The submerged biofilm process is a promising system for polluted raw water pre-treatment systems. General treatment performance and factors affecting treatment efficiency were investigated through pilot plant scale experiments using water from four different lakes. Regarding the quality of the raw waters, BOD was generally below 10 mg/l and the ammonium nitrogen (NH4-N) concentration was below 0.4 mg/l. The efficiency of removal of NH4-N was about 80% under complete mixing conditions and when the raw water quality did not fluctuate rapidly. Under the adverse conditions of the low water temperatures which occurred in winter and spring, the removal of NH4-N was 60 to 80%. The critical NH4-N concentration was observed to be approximately 0.01 to 0.02 mg/l, and a moderate decrease in E260 was also observed in the experiments. Overall treatment performance of the submerged biofilm process was superior in those systems with carriers which were not likely to become clogged.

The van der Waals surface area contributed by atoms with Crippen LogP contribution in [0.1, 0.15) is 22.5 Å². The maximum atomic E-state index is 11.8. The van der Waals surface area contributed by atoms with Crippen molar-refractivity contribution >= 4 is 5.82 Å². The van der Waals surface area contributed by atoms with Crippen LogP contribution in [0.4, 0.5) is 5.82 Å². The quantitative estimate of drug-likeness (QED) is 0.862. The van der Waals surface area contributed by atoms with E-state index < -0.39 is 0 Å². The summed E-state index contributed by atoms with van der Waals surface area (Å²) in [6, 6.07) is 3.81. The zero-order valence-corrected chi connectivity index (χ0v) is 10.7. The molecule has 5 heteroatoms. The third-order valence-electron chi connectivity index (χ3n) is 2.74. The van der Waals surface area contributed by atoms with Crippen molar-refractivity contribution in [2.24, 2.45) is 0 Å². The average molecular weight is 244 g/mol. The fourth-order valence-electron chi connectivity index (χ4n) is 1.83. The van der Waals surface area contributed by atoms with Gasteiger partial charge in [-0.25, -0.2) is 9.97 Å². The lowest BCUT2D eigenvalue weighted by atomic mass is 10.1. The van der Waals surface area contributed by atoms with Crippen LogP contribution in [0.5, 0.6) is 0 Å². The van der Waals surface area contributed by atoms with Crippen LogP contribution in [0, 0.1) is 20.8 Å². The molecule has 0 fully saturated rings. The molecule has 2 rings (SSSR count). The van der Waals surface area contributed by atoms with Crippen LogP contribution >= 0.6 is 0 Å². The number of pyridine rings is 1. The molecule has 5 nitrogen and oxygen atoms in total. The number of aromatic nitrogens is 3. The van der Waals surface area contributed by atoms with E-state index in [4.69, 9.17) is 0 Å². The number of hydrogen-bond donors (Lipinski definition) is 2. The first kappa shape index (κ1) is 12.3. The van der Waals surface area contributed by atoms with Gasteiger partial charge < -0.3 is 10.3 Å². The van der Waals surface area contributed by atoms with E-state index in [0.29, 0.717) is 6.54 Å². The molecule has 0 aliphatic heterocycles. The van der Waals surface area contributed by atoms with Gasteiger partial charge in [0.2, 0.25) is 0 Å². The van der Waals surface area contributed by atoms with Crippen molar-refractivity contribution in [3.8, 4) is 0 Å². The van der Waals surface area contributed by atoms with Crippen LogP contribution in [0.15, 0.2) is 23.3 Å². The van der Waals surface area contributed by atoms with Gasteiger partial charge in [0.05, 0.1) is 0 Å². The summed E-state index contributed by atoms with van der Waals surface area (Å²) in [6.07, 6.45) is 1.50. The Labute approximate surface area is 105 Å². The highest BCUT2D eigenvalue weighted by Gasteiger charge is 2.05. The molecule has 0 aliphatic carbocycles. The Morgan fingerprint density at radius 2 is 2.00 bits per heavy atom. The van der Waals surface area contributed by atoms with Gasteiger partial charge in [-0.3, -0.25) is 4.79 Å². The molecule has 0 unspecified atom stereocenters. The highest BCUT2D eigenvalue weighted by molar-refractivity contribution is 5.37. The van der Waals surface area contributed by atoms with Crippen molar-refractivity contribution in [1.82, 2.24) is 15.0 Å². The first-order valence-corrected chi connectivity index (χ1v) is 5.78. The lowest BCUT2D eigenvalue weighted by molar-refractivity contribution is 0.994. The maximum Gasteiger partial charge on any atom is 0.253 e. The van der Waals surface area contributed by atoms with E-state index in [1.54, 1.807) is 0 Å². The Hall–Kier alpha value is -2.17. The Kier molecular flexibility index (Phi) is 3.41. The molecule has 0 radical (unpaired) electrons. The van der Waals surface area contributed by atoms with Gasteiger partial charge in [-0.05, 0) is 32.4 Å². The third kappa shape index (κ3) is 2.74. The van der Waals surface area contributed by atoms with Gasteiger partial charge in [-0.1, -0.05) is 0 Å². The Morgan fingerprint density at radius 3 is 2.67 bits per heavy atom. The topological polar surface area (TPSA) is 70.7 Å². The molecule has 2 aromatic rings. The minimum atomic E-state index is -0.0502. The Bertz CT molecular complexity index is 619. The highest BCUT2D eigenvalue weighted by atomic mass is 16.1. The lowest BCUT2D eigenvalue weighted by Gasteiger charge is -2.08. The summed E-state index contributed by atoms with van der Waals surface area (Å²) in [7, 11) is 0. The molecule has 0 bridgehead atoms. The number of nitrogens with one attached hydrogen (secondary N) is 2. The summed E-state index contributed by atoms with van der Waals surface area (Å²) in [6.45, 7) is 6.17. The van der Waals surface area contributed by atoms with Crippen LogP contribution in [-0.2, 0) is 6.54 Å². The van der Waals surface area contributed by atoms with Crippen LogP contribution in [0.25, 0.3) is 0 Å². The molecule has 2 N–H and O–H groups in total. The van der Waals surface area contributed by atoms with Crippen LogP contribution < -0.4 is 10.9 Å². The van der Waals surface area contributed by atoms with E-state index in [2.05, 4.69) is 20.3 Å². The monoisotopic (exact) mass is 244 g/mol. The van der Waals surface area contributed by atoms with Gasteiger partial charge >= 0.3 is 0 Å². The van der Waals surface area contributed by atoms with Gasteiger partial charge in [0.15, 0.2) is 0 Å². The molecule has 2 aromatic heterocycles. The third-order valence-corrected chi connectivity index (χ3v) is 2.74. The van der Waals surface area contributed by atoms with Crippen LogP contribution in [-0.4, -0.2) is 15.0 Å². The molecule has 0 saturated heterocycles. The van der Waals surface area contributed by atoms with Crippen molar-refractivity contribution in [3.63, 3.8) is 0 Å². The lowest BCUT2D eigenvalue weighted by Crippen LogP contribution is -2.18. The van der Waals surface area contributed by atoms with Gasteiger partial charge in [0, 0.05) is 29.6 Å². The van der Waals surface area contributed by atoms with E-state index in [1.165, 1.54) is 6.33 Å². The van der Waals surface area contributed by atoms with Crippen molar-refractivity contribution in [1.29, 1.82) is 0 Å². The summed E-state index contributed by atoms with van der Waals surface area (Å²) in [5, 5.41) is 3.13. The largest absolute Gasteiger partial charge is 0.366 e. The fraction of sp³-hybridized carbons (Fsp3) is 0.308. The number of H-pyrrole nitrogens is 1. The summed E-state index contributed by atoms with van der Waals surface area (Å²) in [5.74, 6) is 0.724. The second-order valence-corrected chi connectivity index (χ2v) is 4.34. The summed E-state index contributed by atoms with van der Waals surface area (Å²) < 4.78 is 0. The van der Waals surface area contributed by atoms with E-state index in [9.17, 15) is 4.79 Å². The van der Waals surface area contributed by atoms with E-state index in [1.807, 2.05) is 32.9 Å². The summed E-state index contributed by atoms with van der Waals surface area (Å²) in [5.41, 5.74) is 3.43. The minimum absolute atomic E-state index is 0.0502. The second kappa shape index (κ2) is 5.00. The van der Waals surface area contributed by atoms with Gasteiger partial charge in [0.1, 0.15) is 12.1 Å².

The Submerged Biofilm Process as a Pre-Treatment for Polluted Raw Water for Tap Water Supply
M. Takasaki, H. Kim, A. Sato, M. Okada, R. Sudo; The Submerged Biofilm Process as a Pre-Treatment for Polluted Raw Water for Tap Water Supply. Water Sci Technol 1 January 1990; 22 (1-2): 137–148. doi: https://doi.org/10.2166/wst.1990.0143
Download citation file: